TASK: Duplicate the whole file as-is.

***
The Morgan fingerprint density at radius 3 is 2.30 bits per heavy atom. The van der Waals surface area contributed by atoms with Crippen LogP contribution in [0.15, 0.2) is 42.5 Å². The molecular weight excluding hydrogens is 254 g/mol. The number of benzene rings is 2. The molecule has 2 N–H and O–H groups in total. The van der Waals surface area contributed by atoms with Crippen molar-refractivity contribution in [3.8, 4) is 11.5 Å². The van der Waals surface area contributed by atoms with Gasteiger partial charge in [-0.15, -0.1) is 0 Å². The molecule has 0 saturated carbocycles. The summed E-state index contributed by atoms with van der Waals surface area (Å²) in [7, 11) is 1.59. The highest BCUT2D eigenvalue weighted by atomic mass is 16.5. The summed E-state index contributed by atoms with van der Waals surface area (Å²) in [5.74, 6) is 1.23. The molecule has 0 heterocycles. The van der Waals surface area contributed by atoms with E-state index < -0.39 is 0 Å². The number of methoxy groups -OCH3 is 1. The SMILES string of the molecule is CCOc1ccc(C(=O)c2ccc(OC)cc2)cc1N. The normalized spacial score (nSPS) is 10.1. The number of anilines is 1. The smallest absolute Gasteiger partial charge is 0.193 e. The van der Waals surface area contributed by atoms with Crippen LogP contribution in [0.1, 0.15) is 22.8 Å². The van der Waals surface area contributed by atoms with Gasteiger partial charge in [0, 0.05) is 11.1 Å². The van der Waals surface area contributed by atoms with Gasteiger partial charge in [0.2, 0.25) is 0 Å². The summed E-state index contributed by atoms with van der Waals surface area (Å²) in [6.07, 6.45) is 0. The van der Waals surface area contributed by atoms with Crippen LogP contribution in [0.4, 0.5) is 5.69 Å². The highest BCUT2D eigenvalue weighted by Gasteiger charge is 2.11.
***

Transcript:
The Morgan fingerprint density at radius 3 is 2.30 bits per heavy atom. The van der Waals surface area contributed by atoms with Crippen LogP contribution in [0.15, 0.2) is 42.5 Å². The molecular weight excluding hydrogens is 254 g/mol. The number of benzene rings is 2. The molecule has 2 N–H and O–H groups in total. The van der Waals surface area contributed by atoms with Crippen molar-refractivity contribution in [3.8, 4) is 11.5 Å². The van der Waals surface area contributed by atoms with Gasteiger partial charge in [-0.15, -0.1) is 0 Å². The molecule has 0 saturated carbocycles. The summed E-state index contributed by atoms with van der Waals surface area (Å²) in [7, 11) is 1.59. The highest BCUT2D eigenvalue weighted by atomic mass is 16.5. The summed E-state index contributed by atoms with van der Waals surface area (Å²) in [5.74, 6) is 1.23. The molecule has 0 heterocycles. The van der Waals surface area contributed by atoms with E-state index < -0.39 is 0 Å². The number of methoxy groups -OCH3 is 1. The SMILES string of the molecule is CCOc1ccc(C(=O)c2ccc(OC)cc2)cc1N. The normalized spacial score (nSPS) is 10.1. The number of anilines is 1. The smallest absolute Gasteiger partial charge is 0.193 e. The van der Waals surface area contributed by atoms with Crippen LogP contribution in [0.1, 0.15) is 22.8 Å². The van der Waals surface area contributed by atoms with Gasteiger partial charge in [0, 0.05) is 11.1 Å². The van der Waals surface area contributed by atoms with Gasteiger partial charge in [0.2, 0.25) is 0 Å². The summed E-state index contributed by atoms with van der Waals surface area (Å²) in [6.07, 6.45) is 0. The van der Waals surface area contributed by atoms with Crippen LogP contribution in [0.4, 0.5) is 5.69 Å². The highest BCUT2D eigenvalue weighted by Gasteiger charge is 2.11.